SD Theatre Arts students gave the audience “the old razzle dazzle” during last weekend’s performances of the hit musical, Chicago.
Featuring Bob Fosse-inspired choreography by Director of Performing Arts Erica Smith, Ms. Smith’s partner in music and incredible live band performance by Musical Director Natalie John, and with additional choreography and dance coaching by Alyssa Carnahan and Doree Clark, the SD Theatre Arts cast and crew put on an inspired show that elicited a standing ovation by the packed house, leaving the audience with smiles from ear to ear.
Director Erica Smith provides us with some interesting context for the deeper meaning behind this satirical show:
A week before opening night, the cast of Chicago sat in a circle discussing the lyrics “No, I’m no one’s wife, but, oh, I love my life and all that jazz!” I asked everyone what they felt about this quote that opens and closes the musical, and what it meant to them. Answers ranged from the emancipation of traditional expectations for females, to the brave and revolutionary act of choosing one’s own unique path, including the hard parts (“all that jazz”). The conversation went deep fast, and I credit this to the historical research our cast members had done, and to our wonderful Upper School history teacher, Amanda Tredinnick, who presented us with an inspiring and fascinating slideshow on the roaring twenties, Chicago style.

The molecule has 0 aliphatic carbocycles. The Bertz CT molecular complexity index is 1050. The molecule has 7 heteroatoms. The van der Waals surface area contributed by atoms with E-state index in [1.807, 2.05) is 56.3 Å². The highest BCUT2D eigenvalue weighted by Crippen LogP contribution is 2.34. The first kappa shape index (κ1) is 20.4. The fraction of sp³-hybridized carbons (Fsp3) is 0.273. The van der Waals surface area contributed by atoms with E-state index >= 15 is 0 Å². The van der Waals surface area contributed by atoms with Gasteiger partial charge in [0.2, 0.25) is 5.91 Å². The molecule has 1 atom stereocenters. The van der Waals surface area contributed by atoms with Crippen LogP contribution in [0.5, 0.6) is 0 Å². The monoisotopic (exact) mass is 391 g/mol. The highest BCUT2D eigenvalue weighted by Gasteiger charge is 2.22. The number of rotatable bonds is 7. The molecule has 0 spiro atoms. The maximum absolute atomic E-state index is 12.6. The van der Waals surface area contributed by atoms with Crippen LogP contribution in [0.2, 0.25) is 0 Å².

Our show is based on true stories. In the 1920s, the obsession with notoriety and fame was no different than now. One popular story emerged: young, beautiful, American women who had killed their partners became a source of fascination; and female reporters, known as “sob sisters,” would write heart-wrenching articles on the plights of these women, who must certainly have been victims themselves. Belva Gaertner was a cabaret singer arrested for shooting her married lover. It is said that she joined forces with Beulah Annan, a young married woman from Kentucky, who was arrested for shooting her lover in her apartment (much like the beginning of our Chicago). These two women were said to have set up a beauty school in their jail cell to prepare the hair and makeup of other incarcerated women for their trial dates, as beauty was said to sway the all-male juries into acquitting them.
Mary Watkins was one of the most successful sob sisters of the time. She followed these two “merry murderesses” for months and included in her articles detailed descriptions of their beauty. Eventually concerned that her physical descriptions had helped both women receive acquittals, Watkins wrote a Broadway play called “Brave Little Women.” According to Kristy Puchko of SYFY Wire, Mary Watkins “hoped this dark comedy would highlight how appearances and sex appeal had become too important in the justice system.” The play became a success, which led to a silent film and decades later to Bob Fosse’s phenomenal Broadway sensation, Chicago.
In this current version of Watkins’ stories, the question remains: were these women “innocent beauties”? Were they victims of their patriarchal times? Were they cold-hearted killers? Or were they simply taking revolutionary action and breaking out of the constrained molds that were created to control women of their era?
We will let you decide.
– Director of Dance and Theatre Arts Erica Smith